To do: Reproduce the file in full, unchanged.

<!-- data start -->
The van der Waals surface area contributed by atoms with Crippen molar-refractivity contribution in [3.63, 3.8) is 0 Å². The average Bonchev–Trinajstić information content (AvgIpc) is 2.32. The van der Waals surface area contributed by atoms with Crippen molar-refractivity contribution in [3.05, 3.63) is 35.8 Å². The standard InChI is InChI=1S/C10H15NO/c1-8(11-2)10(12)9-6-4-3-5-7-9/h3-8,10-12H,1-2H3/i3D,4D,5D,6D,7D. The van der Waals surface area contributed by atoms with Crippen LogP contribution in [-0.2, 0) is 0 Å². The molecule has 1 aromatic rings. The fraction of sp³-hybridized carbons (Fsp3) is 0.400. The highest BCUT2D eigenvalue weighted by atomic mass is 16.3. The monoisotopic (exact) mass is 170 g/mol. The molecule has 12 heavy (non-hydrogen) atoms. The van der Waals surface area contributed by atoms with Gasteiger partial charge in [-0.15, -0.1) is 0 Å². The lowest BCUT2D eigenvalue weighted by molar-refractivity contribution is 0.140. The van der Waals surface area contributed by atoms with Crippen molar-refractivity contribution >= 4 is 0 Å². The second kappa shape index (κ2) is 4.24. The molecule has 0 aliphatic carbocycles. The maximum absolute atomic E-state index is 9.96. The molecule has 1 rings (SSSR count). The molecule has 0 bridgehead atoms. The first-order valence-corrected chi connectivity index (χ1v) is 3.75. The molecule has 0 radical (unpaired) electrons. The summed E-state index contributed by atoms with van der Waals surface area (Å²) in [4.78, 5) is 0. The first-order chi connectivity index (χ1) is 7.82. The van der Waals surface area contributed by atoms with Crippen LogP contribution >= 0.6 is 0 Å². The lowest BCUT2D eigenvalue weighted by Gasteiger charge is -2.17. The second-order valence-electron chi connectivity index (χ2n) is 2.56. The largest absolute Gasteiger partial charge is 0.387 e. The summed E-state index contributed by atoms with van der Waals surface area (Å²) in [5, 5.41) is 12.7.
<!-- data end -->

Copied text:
The van der Waals surface area contributed by atoms with Crippen molar-refractivity contribution in [3.63, 3.8) is 0 Å². The average Bonchev–Trinajstić information content (AvgIpc) is 2.32. The van der Waals surface area contributed by atoms with Crippen molar-refractivity contribution in [3.05, 3.63) is 35.8 Å². The standard InChI is InChI=1S/C10H15NO/c1-8(11-2)10(12)9-6-4-3-5-7-9/h3-8,10-12H,1-2H3/i3D,4D,5D,6D,7D. The van der Waals surface area contributed by atoms with Crippen LogP contribution in [-0.2, 0) is 0 Å². The molecule has 1 aromatic rings. The fraction of sp³-hybridized carbons (Fsp3) is 0.400. The highest BCUT2D eigenvalue weighted by atomic mass is 16.3. The monoisotopic (exact) mass is 170 g/mol. The molecule has 12 heavy (non-hydrogen) atoms. The van der Waals surface area contributed by atoms with Gasteiger partial charge in [-0.15, -0.1) is 0 Å². The lowest BCUT2D eigenvalue weighted by molar-refractivity contribution is 0.140. The van der Waals surface area contributed by atoms with Crippen molar-refractivity contribution >= 4 is 0 Å². The second kappa shape index (κ2) is 4.24. The molecule has 0 aliphatic carbocycles. The maximum absolute atomic E-state index is 9.96. The molecule has 1 rings (SSSR count). The molecule has 0 bridgehead atoms. The first-order valence-corrected chi connectivity index (χ1v) is 3.75. The molecule has 0 radical (unpaired) electrons. The summed E-state index contributed by atoms with van der Waals surface area (Å²) in [4.78, 5) is 0. The first-order chi connectivity index (χ1) is 7.82. The van der Waals surface area contributed by atoms with Crippen LogP contribution >= 0.6 is 0 Å². The lowest BCUT2D eigenvalue weighted by Gasteiger charge is -2.17. The second-order valence-electron chi connectivity index (χ2n) is 2.56. The largest absolute Gasteiger partial charge is 0.387 e. The summed E-state index contributed by atoms with van der Waals surface area (Å²) in [5, 5.41) is 12.7.